Consumer Protection Regulations 2014 – Warning To Businesses With Yet More Consumer Protection To Come

Consumers are set to gain yet more protection through the coming into force of the Consumer Protection (Amendment) Regulations 2014 (‘the Regulations’) later this year, providing them with the right to seek redress from businesses if they feel that they have been unfairly treated.Consumers will be able to seek compensation when they have been the victim of misleading actions or aggressive commercial practices serving as another warning to businesses to monitor their business practices, materials and terms following the implementation of the Consumer Contracts (Information, Cancellation and Additional Charges) Regulations 2013.

Misleading actions would arise out of a business deceiving a consumer into purchasing goods or services through the use of false information.  Businesses will need to be aware that under the Regulations, a consumer shall be entitled to receive damages; to receive discount on the amount paid or payable; and be entitled to unwind the transaction such that the consumer is put back into the position they would have been in had they not entered into the contract.

Under current rules the consumer has no direct right to redress with the existing rights appearing complex and of little use to the consumer.  Subject to certain exceptions, the Consumer ProtectionRegulations 2014 will introduce standard remedies allowing consumers to:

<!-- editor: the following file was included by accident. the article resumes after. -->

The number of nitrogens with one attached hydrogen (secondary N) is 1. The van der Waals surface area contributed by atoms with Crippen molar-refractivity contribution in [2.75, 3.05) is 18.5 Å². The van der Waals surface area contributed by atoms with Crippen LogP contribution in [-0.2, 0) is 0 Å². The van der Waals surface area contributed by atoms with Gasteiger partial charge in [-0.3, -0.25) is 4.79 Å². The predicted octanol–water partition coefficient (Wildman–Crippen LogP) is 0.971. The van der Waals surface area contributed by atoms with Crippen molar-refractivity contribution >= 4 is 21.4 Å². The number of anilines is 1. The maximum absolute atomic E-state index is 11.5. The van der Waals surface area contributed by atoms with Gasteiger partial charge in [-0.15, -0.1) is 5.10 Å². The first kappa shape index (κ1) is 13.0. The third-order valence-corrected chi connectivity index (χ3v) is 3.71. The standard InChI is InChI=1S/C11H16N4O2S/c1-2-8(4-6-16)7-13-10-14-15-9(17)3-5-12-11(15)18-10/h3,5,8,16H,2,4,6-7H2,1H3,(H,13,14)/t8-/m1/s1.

1. A right to unwind – if a consumer wishes to unwind a contract, they must clearly state this to the business within 90 days of the date the contract was made (provided the product has not been consumed) entitling the consumer to a full refund;
  2. A right to discounted contracts – provided that a consumer has not exercised their right to unwind the contract, they may seek a discount of between 25% & 100% for past or future payments, depending on the seriousness of the business’ prohibited practice, the impact it has on the consumer and the time already elapsed before the claim is brought.
  3. A right to seek damages – damages may be sought for a financial loss and/or distress, physical inconvenience or discomfort.  Businesses do however, have a ‘due diligence’ defence in relation to the right to damages if they can prove that the loss was caused as a result of events beyond the business’ control (amongst other things) and they took all reasonable precautions to avoid the occurrence of the prohibited practice.

Before entering into a contract with a consumer, businesses need to be aware of what constitutes a prohibited practices to ensure that they do not fall foul of the new 2014 Consumer Protection Regulations.  Businesses must not market their products in such a way that it appears misleading to the consumer and ensuring that its materials and terms and conditions are compliant is of vital importance.  For advice and assistance on how recent changes to consumer law have and will affect your business contact the Forbes Solicitors Business Law department on 0800 037 4628 or send an email enquiry using our Contact Form.

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